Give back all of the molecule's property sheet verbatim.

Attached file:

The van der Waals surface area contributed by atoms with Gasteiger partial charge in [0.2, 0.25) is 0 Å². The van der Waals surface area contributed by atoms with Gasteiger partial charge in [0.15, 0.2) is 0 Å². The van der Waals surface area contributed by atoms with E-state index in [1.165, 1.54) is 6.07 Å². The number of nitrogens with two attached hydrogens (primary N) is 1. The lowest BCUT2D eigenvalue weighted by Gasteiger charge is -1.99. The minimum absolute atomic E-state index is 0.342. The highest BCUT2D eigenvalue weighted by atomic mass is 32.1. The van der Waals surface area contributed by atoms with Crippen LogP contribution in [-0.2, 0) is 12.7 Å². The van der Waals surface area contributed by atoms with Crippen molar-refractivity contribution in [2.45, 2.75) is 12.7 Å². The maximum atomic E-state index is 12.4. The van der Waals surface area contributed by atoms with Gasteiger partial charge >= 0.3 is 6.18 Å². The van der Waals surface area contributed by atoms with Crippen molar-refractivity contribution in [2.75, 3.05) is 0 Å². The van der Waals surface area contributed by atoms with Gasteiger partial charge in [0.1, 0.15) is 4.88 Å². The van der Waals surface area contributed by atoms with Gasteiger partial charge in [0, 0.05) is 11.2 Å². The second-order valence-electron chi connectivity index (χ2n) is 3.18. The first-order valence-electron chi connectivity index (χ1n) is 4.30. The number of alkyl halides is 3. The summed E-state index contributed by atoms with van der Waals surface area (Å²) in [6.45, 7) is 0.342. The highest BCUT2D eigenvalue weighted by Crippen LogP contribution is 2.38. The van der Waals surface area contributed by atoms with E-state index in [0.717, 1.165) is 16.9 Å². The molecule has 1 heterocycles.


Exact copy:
The van der Waals surface area contributed by atoms with Gasteiger partial charge in [0.2, 0.25) is 0 Å². The van der Waals surface area contributed by atoms with Gasteiger partial charge in [0.15, 0.2) is 0 Å². The van der Waals surface area contributed by atoms with E-state index in [1.165, 1.54) is 6.07 Å². The number of nitrogens with two attached hydrogens (primary N) is 1. The lowest BCUT2D eigenvalue weighted by Gasteiger charge is -1.99. The minimum absolute atomic E-state index is 0.342. The highest BCUT2D eigenvalue weighted by atomic mass is 32.1. The van der Waals surface area contributed by atoms with Crippen LogP contribution in [-0.2, 0) is 12.7 Å². The van der Waals surface area contributed by atoms with Crippen molar-refractivity contribution in [2.45, 2.75) is 12.7 Å². The maximum atomic E-state index is 12.4. The van der Waals surface area contributed by atoms with Gasteiger partial charge >= 0.3 is 6.18 Å². The van der Waals surface area contributed by atoms with Crippen molar-refractivity contribution in [2.75, 3.05) is 0 Å². The van der Waals surface area contributed by atoms with Gasteiger partial charge in [0.1, 0.15) is 4.88 Å². The van der Waals surface area contributed by atoms with Gasteiger partial charge in [0, 0.05) is 11.2 Å². The second-order valence-electron chi connectivity index (χ2n) is 3.18. The first-order valence-electron chi connectivity index (χ1n) is 4.30. The number of alkyl halides is 3. The summed E-state index contributed by atoms with van der Waals surface area (Å²) in [6.45, 7) is 0.342. The highest BCUT2D eigenvalue weighted by Crippen LogP contribution is 2.38. The van der Waals surface area contributed by atoms with E-state index in [0.717, 1.165) is 16.9 Å². The molecule has 1 heterocycles.